Il Trap
James McClean, of the three, has got to be worthy of a place. To date, he has played 13 times for Sunderland and scored 4 goals. He is far and away one of the best Irish players currently plying his trade across the water. So a decision to leave him at home because he is not trusted by the management seems very weak. 

Trapattoni though has been let down by players before. Whether this was due to a breakdown in communications because of cultural differences, or to differences due to the language barrier it is unknown and quite a separate discussion. But Trapattoni in his wisdom has decided to go with the age old proverb of being once bitten and twice shy. There will be no exception to that rule this time round and players like James McClean can look forward to watching the Euro’s from the comfort of his couch like the rest of us.

Wednesday, February 8, 2012

Who will slip through Trap’s door?

The squad Giovanni Trapattoni will announce on Friday, for the upcoming friendly against the Czech Republic will, in all likelihood, be the Ireland squad to partake in this summer’s European championship. But it  will not, unfortunately, contain too many surprises. Trap’s insistence of sticking with the tried and trusted individuals who have gotten Ireland this far, means that there will be very little if any space for players  whose current performances would merit them a call up with any other nation. Trap has his boys and he’s staying loyal to them. This loyalty may seem very noble and honest but at what cost?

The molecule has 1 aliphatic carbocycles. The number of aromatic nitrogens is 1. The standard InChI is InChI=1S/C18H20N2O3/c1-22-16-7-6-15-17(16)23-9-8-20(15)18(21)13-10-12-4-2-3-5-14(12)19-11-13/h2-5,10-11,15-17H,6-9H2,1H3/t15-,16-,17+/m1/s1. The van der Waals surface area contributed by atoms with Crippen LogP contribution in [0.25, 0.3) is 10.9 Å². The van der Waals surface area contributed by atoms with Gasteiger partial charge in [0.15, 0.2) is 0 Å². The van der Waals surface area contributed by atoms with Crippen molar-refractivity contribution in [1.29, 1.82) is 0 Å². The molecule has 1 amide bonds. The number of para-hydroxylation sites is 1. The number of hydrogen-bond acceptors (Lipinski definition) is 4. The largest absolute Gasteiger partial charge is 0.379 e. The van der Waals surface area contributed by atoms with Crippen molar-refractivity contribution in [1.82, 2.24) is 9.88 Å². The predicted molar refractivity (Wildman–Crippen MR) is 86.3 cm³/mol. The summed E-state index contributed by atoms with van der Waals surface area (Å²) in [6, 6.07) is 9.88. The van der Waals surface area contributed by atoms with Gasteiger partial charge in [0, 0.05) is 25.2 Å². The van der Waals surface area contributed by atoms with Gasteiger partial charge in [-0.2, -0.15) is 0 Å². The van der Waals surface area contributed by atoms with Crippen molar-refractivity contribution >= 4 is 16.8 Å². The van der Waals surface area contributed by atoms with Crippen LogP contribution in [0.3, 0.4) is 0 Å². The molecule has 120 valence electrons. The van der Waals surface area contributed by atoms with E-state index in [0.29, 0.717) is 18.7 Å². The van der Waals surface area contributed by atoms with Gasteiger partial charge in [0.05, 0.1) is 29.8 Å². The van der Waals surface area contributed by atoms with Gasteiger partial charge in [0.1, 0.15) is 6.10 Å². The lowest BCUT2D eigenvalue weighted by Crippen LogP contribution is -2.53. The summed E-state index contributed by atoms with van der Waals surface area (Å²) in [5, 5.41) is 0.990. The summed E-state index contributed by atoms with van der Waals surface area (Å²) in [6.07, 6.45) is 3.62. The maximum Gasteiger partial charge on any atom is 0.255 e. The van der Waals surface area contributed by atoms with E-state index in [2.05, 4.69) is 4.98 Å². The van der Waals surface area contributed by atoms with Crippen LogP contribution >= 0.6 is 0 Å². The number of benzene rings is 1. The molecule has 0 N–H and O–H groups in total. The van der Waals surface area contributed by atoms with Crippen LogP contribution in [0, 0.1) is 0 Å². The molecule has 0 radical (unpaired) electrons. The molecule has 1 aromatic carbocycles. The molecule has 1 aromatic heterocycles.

There are players currently plying their trade in the English Premier League who are markedly better than some of the players that Trap has thus far used. The man himself would say that the players he has used so far are the ones who have got us this far and that it is only right that they be  the ones who should go to Poland/ Ukraine. But the problem is that ignoring skilful players who are currently performing well and indeed setting the EPL alight smacks of craziness.
In my view there are a number of players who should be on the plane to Poznan and so I have compiled this squad of top performing Irishmen in the EPL. (And of course I have added in a couple of players who I know Trapattoni will not leave behind and who are not playing in the EPL)
Shay Given, Kieran Westwood, Darren Randolph
Richard Dunne, John O’Shea, Stephen Ward, Marc Tierney, Ciaran Clark, Seamus Coleman, Kevin Foley, Sean St Ledger.
Stephen Hunt, Damien Duff, Darren Gibson, Glenn Whelan, Aiden McGeady, James McCarthy, James McClean, Anthony Pilkington,.
Robbie Keane, Shane Long, Kevin Doyle, Jonathon Walters.
Leaving out Leon Best was a hard call but Walters is playing so well and scoring at the moment that it would be madness not to bring him. Dropping Kevin Doyle was not an option either as he always seems to perform better for Ireland than he does for Wolves. But in not naming Best I have found that maybe I am also falling into the loyalty eh trap (no pun intended).
At the end of it all I don’t envy Traps job but I think this squad here has more potential than any that will be named in three weeks.